Considering the ample talent on board here both in front of and behind the camera, SEX TAPE feels, dare I say it, neutered and flaccid in the laughs department.  Kasdan has made some amusing comedies before (see the underrated ORANGE COUNTY) and co-writers Nicolas Stoller and Segal previously teamed up to make one of the finest romcoms in many a moon in FORGETTING SARAH MARSHALL.  That’s not to say that SEX TAPE is completely bereft of guffaws, but the comic timing and momentum seems hideously off at times (that, and at barely over 90 minutes, the film feels excruciatingly longer than that).  Also, considering the subject matter – and that the lead stars frequently appear in varying states of undress - SEX TAPE seems to lack raw nerve.  It’s the kind of sex comedy that lusts to be in-your-face with a high smuttiness factor, but there are very few genuine moments of endearing soft-core ribaldry to be had.  The film is just not…naughty enough.  It comes off as safe and pedestrian.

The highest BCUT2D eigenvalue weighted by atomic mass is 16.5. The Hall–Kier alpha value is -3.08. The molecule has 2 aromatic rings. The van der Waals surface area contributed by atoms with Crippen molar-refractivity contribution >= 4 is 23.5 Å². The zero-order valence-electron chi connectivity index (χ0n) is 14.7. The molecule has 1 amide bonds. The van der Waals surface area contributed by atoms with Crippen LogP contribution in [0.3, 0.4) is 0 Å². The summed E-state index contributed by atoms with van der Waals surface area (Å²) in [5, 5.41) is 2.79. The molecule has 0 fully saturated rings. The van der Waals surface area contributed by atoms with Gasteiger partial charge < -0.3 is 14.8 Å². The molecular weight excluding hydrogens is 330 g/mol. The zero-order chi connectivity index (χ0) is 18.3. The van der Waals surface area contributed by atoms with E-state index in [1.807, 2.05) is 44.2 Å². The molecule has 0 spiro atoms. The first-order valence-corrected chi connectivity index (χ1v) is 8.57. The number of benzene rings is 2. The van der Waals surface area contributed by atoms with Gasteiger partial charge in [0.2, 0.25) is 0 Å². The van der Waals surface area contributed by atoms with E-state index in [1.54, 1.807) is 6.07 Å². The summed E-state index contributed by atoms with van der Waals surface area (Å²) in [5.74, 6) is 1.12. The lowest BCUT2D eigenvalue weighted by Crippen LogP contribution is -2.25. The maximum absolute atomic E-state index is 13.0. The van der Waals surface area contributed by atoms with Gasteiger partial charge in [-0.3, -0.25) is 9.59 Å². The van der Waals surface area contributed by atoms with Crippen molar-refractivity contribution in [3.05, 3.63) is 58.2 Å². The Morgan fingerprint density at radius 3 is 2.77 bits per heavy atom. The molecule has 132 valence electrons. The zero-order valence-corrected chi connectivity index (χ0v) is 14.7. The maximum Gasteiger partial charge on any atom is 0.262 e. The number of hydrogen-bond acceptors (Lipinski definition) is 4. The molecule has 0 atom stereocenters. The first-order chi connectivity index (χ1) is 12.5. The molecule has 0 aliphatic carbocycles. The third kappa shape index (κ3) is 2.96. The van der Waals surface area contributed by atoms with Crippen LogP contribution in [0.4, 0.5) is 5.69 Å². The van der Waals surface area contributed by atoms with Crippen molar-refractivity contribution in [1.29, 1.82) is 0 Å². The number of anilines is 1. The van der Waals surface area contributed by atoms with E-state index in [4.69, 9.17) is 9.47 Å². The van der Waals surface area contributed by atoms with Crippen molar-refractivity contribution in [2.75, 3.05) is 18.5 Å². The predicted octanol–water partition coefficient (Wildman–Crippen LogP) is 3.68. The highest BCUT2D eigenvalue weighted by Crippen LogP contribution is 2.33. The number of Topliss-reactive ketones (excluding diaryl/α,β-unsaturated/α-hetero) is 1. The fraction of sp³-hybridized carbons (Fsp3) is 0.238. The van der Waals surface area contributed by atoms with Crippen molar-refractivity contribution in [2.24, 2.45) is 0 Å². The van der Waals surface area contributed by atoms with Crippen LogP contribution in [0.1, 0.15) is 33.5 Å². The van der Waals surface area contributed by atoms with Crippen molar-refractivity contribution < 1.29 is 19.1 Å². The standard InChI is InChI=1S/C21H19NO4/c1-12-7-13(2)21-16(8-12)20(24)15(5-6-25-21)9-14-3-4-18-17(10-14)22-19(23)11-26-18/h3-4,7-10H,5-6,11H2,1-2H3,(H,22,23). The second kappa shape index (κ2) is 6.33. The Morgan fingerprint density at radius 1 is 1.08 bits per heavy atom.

When the film fails at tawdriness you’d hope that it would make up for it with some lively merriment.  Segal and Diaz are very game and shrewd minded comedians, to be sure, but they play characters that are such unmitigated morons that I constantly felt that they were intellectually above the material given to them.  It can be said that the stars here at least go for broke in the film with a capricious energy that many other performers would shy away from, but the characters they play – on paper – are too shallow minded, too lacking in common sense, and too colorless to deserve our rooting interest.  As the film careens from one zany set piece to the next Annie and Jay become less compelling as credible personas and more like caricatures and puppets at the mercy of the film’s outlandishly contrived plotting.  Segal himself – who appears to have shed a considerable amount of weight for the film – looks sort of gaunt and unhealthy.  Remember the full frontal scenes he did in FORGETTING SARAH MARSHALL where he displayed his manhood and love handles without a care in the world as to vanity?  The comedic essence of that loveably pudgy schmuck – that Segal has played to sublime perfection - is vacant in SEX TAPE.